Rather, it is the unaccounted diamond revenue from Chiadzwa which Chinamasa should  focus his attention on and not the Bretton Woods institutions. Zimbabwe is blessed with vast mineral resources ranging from gold, coal, diamonds, platinum, uranium and land not to mention her abundant labour force.

The country’s platinum reserves are the second largest in the world and together with South Africa, they hold 75% of the world’s platinum reserves.  Wealth for the country is created by tapping into these resources and distributing them equitably among the people, as opposed to begging for aid from the IMF or the World Bank. It is the culture of accountability and transparency above anything else that ensures that society benefits from the wealth tapped from the soil.

Are the Chinese not reported to be involved in illegal alluvial gold panning in the country with Chinamasa’s government giving them a blind eye?

Zimbabwe does not have to rely on the generosity of outsiders to sustain herself. If the country can afford to lose US$2 billion in corruption and other illicit financial outflows annually, what justification is there to reward her with financial aid?

Mugabe’s indigenisation policy, while on face value appears appealing, deters investors.  Investor confidence in the country is at an all time low. The major factor dampening investor confidence is lack of policy clarity and transparency regarding key economic issues, such as implementation of the indigenisation and empowerment laws.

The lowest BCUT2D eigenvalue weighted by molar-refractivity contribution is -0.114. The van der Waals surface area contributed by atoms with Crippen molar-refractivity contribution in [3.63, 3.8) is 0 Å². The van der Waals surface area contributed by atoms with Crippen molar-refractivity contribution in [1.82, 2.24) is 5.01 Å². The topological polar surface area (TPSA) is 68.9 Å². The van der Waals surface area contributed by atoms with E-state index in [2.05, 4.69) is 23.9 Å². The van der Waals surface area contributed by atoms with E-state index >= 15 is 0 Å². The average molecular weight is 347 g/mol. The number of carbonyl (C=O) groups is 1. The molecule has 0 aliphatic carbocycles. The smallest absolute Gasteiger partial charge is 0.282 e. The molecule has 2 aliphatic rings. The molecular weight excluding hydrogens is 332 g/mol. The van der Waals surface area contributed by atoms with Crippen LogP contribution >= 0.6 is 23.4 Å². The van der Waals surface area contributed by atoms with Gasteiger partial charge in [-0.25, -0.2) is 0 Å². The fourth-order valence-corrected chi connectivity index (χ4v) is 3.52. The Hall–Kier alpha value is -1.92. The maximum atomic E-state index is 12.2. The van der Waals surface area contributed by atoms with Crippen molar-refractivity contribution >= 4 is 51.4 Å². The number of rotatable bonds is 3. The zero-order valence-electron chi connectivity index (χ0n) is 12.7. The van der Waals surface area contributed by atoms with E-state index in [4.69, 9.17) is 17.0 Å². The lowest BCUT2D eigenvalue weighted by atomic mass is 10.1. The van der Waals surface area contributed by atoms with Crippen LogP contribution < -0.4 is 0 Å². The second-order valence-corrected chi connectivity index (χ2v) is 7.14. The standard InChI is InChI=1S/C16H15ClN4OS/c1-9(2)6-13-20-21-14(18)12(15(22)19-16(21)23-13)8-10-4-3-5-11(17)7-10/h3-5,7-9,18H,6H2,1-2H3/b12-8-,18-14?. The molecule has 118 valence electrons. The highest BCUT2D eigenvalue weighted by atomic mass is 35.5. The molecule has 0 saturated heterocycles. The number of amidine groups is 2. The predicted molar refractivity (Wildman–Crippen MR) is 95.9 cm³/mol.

Who would want to invest in such a volatile and turbulent market in which property rights are not respected? The country desperately needs revenue generated from investors to boost her coffers and Chinamasa should be the first person to realise this.  It is progressive and informed policies pursued by governments that generate wealth which empowers people and not aid from the Bretton Woods institutions. By seeking aid abroad, Chinamasa contradicts himself, as he is one of the chief architects behind  the  introduction of retrogressive policies that deter investors in the country. Zimbabwe is poor not because she is cursed, but due to the fact that she is guided by individuals like Chinamasa who are of the opinion that aid can substitute wealth that is unaccounted for from Chiadzwa.

As statistics show, Zimbabwe’s global ranking on the ease of doing business dropped this year to 170 out of 185 countries, according to the World Bank’s Doing Business 2013 report. The country needs a robust taxation system that closes the current loopholes which have led to the loss of millions in government revenue. Not only is this measure enough but it has to be accompanied by a culture of accountability and transparency on the part of government and citizens.

Millions of dollars in royalties paid by diamond mining firms in eastern Zimbabwe have disappeared under unclear circumstances. Mbada Diamonds mining company, which works with the Zimbabwe government, claims to have paid US$293 million in taxes over four years but the government only received US$82 million in total with the rest unaccounted for.